Whether you should change the name of your adopted foster child can be a hard decision. In our case social workers urged us to keep her connection to her birth name. They felt she would need that tie to feel connected later in life. Family felt that she had the best chance at not spending a life feeling different if we were to choose a name that fit in with our values – a name that we had always wanted. In the end, we made the absolutely best decision we could make. We may not have known for sure the day we did it.
When to change your child’s name
Well isn’t that the hard part. This child is not your child just yet, in foster care there is that chance that your child leave you because fit family has been discovered. Imagine if you call Hubert, Kyle for a year and then he goes back to being Hubert because his grandmother has shown she can be a fit guardian. Having biological family and reunification is always the first priority in foster care.
- Consider the likelihood that the child will be adopted and make the change as early as possible.
Fost-adopt parent live in this weird limbo state where nothing really seems to be in the best interest of the child or normal is out of the questions. Lots of driving, creepy visitation rooms, visits from peering social workers to occupy your time instead of playing in a mommy’s group or strolling along the beach. Having one biological child and one adopted foster child I mourned the loss of my adopted child’s fun first year of life.
At one point I said to the social worker, “I am excited for the day she get to spend her time being a normal baby”. She looked back at me and said, “unfortunately, this child’s life is already far from normal.”
All this said, we were lucky and at 6 months we knew it was very unlikely that she would ever leave us. We decided to rename her. We wanted to make her life as normal as we could.
Here are all the things we considered:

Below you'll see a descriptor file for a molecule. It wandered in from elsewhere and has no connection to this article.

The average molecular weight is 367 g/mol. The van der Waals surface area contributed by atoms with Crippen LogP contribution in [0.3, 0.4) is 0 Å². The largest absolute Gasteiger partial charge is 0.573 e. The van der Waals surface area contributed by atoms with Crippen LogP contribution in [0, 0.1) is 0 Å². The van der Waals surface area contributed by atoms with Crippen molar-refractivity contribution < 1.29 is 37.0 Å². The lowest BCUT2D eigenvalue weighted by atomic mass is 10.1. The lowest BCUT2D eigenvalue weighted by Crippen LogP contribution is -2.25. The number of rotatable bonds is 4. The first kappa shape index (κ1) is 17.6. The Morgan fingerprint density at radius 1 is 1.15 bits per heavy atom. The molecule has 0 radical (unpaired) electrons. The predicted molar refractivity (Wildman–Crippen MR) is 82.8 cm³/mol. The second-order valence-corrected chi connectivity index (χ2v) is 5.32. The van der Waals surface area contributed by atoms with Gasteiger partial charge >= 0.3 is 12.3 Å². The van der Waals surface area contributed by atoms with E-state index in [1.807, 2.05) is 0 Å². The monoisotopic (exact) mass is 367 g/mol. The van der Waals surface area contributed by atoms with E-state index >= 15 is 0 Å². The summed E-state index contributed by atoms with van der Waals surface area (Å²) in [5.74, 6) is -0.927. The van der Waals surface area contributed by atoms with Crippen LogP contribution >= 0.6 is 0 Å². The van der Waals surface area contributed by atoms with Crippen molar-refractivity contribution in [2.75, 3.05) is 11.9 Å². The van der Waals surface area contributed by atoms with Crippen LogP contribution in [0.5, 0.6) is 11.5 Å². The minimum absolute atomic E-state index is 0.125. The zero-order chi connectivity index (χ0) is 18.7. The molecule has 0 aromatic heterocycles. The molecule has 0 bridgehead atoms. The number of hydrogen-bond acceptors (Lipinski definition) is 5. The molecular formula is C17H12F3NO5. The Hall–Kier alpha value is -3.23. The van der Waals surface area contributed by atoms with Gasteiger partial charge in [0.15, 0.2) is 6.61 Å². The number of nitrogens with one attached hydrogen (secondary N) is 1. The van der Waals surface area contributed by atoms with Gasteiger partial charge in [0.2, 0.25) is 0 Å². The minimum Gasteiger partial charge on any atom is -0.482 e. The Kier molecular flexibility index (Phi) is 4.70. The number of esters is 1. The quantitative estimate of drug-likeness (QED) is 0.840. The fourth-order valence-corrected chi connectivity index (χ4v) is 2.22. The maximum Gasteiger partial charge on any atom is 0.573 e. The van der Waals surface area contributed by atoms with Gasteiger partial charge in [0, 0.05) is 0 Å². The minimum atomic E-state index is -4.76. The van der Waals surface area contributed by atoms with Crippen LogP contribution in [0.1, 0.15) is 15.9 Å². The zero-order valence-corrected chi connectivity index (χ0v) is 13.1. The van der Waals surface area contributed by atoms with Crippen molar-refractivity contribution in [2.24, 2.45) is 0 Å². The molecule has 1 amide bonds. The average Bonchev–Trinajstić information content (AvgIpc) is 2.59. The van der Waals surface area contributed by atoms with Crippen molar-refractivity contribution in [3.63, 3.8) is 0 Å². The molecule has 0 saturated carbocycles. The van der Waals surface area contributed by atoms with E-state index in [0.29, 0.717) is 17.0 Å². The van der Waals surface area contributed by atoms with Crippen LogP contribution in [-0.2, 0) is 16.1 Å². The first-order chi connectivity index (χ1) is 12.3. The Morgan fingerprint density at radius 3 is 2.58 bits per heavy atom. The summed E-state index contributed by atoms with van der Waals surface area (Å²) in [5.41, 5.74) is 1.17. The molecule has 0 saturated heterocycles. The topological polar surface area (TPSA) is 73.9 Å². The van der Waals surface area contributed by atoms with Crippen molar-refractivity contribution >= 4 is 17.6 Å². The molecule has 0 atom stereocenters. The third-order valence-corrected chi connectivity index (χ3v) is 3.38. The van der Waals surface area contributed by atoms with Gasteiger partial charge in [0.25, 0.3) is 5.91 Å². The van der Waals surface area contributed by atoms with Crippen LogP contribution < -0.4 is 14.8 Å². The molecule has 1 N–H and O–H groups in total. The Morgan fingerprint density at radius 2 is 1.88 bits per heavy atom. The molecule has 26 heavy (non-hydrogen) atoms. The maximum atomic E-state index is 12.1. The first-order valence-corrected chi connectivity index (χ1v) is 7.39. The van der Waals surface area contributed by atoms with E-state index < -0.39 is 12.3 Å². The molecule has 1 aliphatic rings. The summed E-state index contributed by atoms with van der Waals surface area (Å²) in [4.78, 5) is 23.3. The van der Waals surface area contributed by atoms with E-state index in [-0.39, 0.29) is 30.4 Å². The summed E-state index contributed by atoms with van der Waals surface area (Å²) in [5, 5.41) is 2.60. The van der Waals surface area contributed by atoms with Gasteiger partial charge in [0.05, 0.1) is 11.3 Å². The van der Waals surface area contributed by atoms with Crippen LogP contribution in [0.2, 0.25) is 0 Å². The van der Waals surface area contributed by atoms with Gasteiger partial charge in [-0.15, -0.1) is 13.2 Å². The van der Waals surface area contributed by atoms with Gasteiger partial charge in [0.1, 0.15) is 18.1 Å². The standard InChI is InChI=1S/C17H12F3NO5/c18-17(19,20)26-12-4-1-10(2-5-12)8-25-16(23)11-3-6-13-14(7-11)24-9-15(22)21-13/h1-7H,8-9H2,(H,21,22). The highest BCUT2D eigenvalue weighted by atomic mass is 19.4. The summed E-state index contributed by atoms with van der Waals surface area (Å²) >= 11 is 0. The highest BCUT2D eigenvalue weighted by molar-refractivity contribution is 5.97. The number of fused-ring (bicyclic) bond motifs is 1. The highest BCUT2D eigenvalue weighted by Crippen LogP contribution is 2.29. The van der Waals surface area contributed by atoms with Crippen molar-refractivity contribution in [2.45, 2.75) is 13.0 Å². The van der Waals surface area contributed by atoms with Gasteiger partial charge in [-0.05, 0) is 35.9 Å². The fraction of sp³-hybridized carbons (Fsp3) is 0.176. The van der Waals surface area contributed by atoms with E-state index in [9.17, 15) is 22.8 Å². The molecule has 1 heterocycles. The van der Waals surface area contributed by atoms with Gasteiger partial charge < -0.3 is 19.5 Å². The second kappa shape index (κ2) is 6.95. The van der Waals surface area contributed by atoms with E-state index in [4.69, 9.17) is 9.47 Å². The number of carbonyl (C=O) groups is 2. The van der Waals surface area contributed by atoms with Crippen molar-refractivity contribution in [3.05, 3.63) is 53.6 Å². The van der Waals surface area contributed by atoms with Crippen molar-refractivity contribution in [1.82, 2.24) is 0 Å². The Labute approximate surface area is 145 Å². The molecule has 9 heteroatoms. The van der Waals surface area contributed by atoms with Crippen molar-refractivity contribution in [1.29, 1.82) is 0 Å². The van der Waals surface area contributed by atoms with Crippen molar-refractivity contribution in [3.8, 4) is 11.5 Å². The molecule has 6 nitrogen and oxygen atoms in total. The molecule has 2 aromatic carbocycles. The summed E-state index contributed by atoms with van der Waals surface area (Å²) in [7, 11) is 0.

- Using her biological name as a middle name
- Changing her biological name slightly to something that fit in with our family
- Naming her one of our baby names that we would yes
- Naming her after someone in history or literature that would be a strong connection
- Completely changing her name so that she would not be located in this private adoption
- Telling or not telling her family about her first name change
- When to change it
- When to tell family we changed it
In the end we decided to fully change her name because one of her biological relatives was quite scary and it was a private-anonymous adoption. We named her one of our beloved girl names that we picked when we were trying to get pregnant. Her middle name was after my husbands late grandmother who he loved dearly. We will make her given name her god-name. Which means at her baptism it will be listed.
2. Do what feels right to you!
In many cases, choosing a name that fits with your family will make every day seems more right. However, I know families who so embrace other family cultures that they love unique names. My point is that no one’s opinion should get in the way.
Changing your child’s name after adoption
We feel a deep loving connection with our child’s mother because we love this beautiful girl to the mountain tops. The mother’s story is horrific, but it is not that we dwell on. Even so, her birth name is hard. It is what we heard when our child needed physical therapy because she didn’t sit up. It’s what we heard when we sat for hours in foster homes and visitation rooms. It is what social workers used when talking about really painful decisions, people and things.
We changed her name entirely to be one that had been on our baby list back when we wanted to have four girls. We chose a name that had graced history in many cultures, and her given name will be her godname.
Honoring that name will actually be part of our healing process. All she has been through is not lost on us.